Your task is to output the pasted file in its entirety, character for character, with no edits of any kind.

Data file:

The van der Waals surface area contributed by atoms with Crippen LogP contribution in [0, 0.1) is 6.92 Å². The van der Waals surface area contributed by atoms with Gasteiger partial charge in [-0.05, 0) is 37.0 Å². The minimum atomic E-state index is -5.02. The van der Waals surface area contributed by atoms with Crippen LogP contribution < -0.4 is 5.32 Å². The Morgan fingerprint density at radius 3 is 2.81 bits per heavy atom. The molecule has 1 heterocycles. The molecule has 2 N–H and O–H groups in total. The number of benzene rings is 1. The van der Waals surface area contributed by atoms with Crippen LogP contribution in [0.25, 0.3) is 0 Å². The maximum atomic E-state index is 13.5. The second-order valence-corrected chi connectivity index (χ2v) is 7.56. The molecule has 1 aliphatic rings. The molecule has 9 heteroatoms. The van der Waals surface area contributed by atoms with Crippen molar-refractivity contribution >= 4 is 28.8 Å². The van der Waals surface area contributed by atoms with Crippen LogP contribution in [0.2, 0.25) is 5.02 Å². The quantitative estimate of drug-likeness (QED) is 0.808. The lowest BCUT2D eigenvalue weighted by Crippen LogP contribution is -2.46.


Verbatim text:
The van der Waals surface area contributed by atoms with Crippen LogP contribution in [0, 0.1) is 6.92 Å². The van der Waals surface area contributed by atoms with Gasteiger partial charge in [-0.05, 0) is 37.0 Å². The minimum atomic E-state index is -5.02. The van der Waals surface area contributed by atoms with Crippen LogP contribution < -0.4 is 5.32 Å². The Morgan fingerprint density at radius 3 is 2.81 bits per heavy atom. The molecule has 1 heterocycles. The molecule has 2 N–H and O–H groups in total. The number of benzene rings is 1. The van der Waals surface area contributed by atoms with Crippen LogP contribution in [0.25, 0.3) is 0 Å². The maximum atomic E-state index is 13.5. The second-order valence-corrected chi connectivity index (χ2v) is 7.56. The molecule has 1 aliphatic rings. The molecule has 9 heteroatoms. The van der Waals surface area contributed by atoms with Crippen molar-refractivity contribution >= 4 is 28.8 Å². The van der Waals surface area contributed by atoms with Crippen LogP contribution in [0.2, 0.25) is 5.02 Å². The quantitative estimate of drug-likeness (QED) is 0.808. The lowest BCUT2D eigenvalue weighted by Crippen LogP contribution is -2.46.